.0004 HERMANSKY-PUDLAK SYNDROME 4
HPS4, GLN181TER
In patients with Hermansky-Pudlak syndrome (HPS4; 614073) from 3 presumably unrelated families, one of them consanguineous, in southern Italy, Suzuki et al. (2002) found a gln181-to-ter (Q181X, CAG-TAG) nonsense mutation in the HPS4 gene in homozygous state.

.0005 HERMANSKY-PUDLAK SYNDROME 4
HPS4, 24-BP DUP
In a Dutch family, Suzuki et al. (2002) found that multiple members with Hermansky-Pudlak syndrome (HPS4; 614073) were heterozygous for a 24-bp tandem duplication of the HPS4 gene. Amino acids ala316 through glu323 were duplicated. No mutation in the second allele was found, most likely reflecting either incomplete sensitivity of the SSCP/heteroduplex mutation screening method, or the occurrence of a mutation in the promoter or intervening sequences beyond the regions subjected to mutation screening.

.0006 HERMANSKY-PUDLAK SYNDROME 4
HPS4, ARG217TER
In a 61-year-old Hungarian man (patient 95) with Hermansky-Pudlak syndrome (HPS4; 614073), Anderson et al. (2003) identified homozygosity for an 837C-T transition in exon 8 of the HPS4 gene, resulting in an arg217-to-ter (R217X) substitution. The R217X variant was also identified in 2 brothers with HPS who were of English and Polish origin (patients 30 and 38) and carried the mutation in compound heterozygosity with a 694A-G transition in exon 8, resulting in a his154-to-arg (H154R; 606682.0010) substitution.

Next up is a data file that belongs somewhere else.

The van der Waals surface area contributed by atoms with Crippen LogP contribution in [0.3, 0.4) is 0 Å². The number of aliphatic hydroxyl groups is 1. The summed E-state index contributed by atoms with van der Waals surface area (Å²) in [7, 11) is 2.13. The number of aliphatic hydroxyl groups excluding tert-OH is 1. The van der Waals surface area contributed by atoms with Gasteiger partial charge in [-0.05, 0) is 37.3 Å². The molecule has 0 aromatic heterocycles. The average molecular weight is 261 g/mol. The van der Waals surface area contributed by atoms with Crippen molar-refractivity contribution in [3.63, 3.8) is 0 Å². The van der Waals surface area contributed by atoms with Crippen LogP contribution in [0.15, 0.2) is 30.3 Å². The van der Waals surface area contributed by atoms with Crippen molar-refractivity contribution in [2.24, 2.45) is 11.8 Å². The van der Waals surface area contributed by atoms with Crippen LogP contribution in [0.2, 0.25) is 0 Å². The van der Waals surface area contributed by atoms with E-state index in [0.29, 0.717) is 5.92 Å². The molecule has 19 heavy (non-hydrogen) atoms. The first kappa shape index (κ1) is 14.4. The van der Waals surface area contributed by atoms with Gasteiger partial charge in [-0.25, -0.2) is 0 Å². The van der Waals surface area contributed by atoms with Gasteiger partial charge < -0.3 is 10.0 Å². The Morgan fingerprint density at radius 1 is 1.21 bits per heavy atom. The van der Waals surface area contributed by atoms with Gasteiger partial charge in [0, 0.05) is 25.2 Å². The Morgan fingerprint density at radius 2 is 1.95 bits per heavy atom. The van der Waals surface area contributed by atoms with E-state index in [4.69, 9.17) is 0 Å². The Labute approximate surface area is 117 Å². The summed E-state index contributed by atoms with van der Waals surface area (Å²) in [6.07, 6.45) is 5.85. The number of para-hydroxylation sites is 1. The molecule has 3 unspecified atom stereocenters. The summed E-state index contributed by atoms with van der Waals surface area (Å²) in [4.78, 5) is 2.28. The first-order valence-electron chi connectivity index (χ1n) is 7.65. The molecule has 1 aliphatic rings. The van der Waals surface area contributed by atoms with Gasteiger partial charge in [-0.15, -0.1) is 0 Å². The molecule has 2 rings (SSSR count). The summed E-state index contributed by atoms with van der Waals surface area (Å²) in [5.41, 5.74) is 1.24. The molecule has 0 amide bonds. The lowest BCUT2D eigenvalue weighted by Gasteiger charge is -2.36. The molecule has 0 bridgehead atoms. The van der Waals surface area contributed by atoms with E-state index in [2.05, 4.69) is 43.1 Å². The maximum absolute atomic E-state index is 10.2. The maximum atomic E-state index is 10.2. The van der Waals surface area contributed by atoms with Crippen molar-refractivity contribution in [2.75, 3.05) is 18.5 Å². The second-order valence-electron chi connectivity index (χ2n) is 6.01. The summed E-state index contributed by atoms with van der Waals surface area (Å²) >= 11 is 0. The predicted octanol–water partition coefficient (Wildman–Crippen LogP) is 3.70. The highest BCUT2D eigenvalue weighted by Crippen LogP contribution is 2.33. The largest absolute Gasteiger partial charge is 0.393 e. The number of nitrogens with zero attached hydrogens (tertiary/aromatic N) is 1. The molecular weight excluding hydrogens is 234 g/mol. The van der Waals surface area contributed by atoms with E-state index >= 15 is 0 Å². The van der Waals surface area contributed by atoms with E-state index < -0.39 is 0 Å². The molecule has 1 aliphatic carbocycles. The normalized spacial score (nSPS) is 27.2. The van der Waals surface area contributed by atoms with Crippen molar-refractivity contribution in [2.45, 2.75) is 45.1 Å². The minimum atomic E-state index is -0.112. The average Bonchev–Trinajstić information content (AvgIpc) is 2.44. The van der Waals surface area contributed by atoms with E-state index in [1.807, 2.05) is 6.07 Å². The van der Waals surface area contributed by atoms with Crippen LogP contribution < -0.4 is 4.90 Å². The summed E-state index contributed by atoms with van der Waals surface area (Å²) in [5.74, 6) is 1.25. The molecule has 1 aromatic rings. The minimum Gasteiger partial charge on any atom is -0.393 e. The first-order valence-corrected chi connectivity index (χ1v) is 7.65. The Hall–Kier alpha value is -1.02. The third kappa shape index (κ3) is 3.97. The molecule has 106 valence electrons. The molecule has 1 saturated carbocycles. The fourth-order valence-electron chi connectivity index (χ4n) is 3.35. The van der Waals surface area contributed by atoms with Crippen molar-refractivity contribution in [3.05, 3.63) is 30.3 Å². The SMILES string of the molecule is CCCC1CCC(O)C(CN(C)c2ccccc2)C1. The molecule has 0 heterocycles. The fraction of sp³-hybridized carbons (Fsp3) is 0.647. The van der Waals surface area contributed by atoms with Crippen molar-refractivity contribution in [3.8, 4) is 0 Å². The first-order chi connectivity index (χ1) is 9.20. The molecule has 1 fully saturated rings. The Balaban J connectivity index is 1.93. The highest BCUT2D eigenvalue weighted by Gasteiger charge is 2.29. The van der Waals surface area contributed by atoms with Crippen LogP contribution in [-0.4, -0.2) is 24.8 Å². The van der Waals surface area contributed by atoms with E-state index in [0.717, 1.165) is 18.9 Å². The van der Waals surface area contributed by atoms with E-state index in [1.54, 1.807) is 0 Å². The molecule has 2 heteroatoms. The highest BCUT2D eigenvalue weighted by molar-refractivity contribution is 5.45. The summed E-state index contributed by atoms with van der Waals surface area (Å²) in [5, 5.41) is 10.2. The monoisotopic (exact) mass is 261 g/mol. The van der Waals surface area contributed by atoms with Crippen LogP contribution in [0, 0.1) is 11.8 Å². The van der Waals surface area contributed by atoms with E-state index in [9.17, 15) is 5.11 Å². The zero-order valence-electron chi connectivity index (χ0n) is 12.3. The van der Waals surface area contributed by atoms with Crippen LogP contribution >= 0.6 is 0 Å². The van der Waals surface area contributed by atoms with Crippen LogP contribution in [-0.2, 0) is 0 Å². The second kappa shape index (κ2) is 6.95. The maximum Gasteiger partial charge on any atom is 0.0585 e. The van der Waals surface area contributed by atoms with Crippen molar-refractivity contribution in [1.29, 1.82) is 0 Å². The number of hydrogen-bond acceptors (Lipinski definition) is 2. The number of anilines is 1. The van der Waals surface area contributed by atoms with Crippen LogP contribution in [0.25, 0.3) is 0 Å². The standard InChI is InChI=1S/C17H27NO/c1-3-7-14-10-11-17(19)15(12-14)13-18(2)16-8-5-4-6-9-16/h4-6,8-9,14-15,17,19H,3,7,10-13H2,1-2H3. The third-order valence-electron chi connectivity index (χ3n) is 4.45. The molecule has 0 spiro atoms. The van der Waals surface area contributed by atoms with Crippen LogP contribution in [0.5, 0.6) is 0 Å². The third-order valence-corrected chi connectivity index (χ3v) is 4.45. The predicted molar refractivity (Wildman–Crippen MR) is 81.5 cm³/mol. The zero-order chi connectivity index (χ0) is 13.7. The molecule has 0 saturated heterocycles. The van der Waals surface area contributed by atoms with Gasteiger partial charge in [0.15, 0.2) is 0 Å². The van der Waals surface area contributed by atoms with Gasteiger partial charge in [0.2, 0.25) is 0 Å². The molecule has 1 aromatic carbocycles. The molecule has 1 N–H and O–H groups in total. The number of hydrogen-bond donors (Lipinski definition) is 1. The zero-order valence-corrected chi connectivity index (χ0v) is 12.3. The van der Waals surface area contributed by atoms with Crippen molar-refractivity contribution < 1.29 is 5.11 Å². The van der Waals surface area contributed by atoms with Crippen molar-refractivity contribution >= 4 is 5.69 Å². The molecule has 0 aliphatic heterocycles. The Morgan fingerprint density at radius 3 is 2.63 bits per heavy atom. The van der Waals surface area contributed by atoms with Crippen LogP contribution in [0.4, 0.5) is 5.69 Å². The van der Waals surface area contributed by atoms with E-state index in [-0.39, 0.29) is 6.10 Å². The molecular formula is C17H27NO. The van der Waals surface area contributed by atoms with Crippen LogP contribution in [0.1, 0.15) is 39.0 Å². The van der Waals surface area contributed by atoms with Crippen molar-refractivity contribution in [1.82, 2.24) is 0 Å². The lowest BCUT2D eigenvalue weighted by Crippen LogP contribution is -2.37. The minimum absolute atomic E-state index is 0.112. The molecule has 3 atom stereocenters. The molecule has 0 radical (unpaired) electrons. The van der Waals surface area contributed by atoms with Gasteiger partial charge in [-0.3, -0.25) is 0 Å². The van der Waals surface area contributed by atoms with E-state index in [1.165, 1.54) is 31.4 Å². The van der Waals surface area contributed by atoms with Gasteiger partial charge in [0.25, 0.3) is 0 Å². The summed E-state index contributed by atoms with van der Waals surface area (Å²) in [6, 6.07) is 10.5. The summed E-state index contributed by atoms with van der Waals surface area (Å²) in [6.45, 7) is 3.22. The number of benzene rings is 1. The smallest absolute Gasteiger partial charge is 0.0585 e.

.0007 HERMANSKY-PUDLAK SYNDROME 4
HPS4, GLU138TER
In 2 Indian sisters (patients 36 and 37) with Hermansky-Pudlak syndrome (HPS4; 614073), Anderson et al. (2003) identified compound heterozygosity for 2 nonsense mutations in the HPS4 gene: a 600G-T transversion in exon 6, resulting in a glu138-to-ter (E138X) substitution, and an 852G-T transversion in exon 8, resulting in a glu222-to-ter (E222X; 606682.0008).

.0008 HERMANSKY-PUDLAK SYNDROME 4
HPS4, GLU222TER
For discussion of the 852G-T transversion in exon 8 of the HPS4 gene, resulting in a glu222-to-ter (E222X) substitution, that was found in compound heterozygous state in 2 Indian sisters with Hermansky-Pudlak syndrome (HPS4; 614073) by Anderson et al. (2003), see 606682.0007.

.0009 HERMANSKY-PUDLAK SYNDROME 4
HPS4, 1-BP DEL, C, CODON 685
In a Sri Lankan patient with Hermansky-Pudlak syndrome (HPS4; 614073), Bachli et al. (2004) identified homozygosity for a 1-bp deletion (C) at codon 685 (P685delC) of the HPS4 gene, resulting in a frameshift and an early termination codon approximately 21 bp upstream of the normal stop site.

.0010 HERMANSKY-PUDLAK SYNDROME 4
HPS4, HIS154ARG
For discussion of the 649A-G transition in exon 6 of the HPS4 gene, resulting in a his154-to-arg (H154R) substitution, that was found in compound heterozygous state in 2 brothers with Hermansky-Pudlak syndrome (HPS4; 614073) by Anderson et al. (2003), see 606682.0006.

Tags: 22q12.1